Comparative Literature
Broken Hierarchies: Poems 1952-2012 by Geoffrey Hill (Oxford: 2013), edited by Kenneth Haynes.

Broken Hierarchies collects twenty books of poems by Geoffrey Hill, written over sixty years, and presents them in their definitive form. Four of these books (Ludo, Expostulations on the Volcano, Liber Illustrium Virorum, and Al Tempo de' Tremuoti) have never before appeared in print, and three of them (Hymns to Our Lady of Chartres,Pindarics, and Clavics) have been greatly revised and expanded.

"Vivid clarity ... intense lyric beauty. This is work of the first importance." - Paul Batchelor, Book of the Year 2014, Times Literary Supplement

"The scale and consistency of this volume, meticulously edited by Kenneth Haynes, and handsomely, if rather minutely, set out, with plenty of white space around poems and a jacket bearing an image from Kokoschka, give it a monumental air ... At the vital, latter end of the book there are huge achievements and intricate exercises, experimental in their rigour. Hill's scraggy apple tree is indeed an emblem of his stupendous late-spring flowering." -John Kerrigan, Times Literary Supplement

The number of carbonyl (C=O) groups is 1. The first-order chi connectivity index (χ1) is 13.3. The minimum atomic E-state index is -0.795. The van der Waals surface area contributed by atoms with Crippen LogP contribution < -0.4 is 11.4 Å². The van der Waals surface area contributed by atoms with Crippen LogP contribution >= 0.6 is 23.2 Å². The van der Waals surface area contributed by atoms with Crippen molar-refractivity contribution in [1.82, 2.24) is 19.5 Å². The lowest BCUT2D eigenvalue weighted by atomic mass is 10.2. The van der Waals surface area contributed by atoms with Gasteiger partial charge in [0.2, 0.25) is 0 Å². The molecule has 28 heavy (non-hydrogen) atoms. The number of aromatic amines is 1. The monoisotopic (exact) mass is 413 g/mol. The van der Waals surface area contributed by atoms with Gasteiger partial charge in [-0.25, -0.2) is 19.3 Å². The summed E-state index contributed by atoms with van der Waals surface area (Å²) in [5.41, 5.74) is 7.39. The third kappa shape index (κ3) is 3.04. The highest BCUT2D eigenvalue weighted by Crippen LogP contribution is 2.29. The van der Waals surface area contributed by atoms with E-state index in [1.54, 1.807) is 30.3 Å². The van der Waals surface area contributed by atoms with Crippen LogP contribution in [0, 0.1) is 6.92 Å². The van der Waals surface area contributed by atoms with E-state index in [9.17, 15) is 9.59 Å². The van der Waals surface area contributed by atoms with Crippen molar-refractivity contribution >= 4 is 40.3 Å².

"Broken Hierarchies possesses a magisterial intellectual sweep and sense of literary high ambition which is perhaps unique in contemporary English poetry." - Terry Kelly, London Magazine

"Hill has for 40-odd years kept his language as close-textured, tough, knotted and lyrical as poetry can be. If he makes old Eliot seem by comparison an easy read it is not for mere show; these poems are as beautiful, hard, compressed and granular as the rocks and stones and trees from which they are made." - Fred Inglis, The Times Higher Education Supplement

"If the phrase "greatest living poet in the English language" has any meaning, then we should use it to describe Hill." - Nicholas Lezard, The Guardian

"Anyone who reads Broken Hierarchies through will recognise that Hill is seriously good, and that he probably belongs among the great." - Colin Burrow, London Review of Books

"The greatest living English poet." - Michael Dirda, Washington Post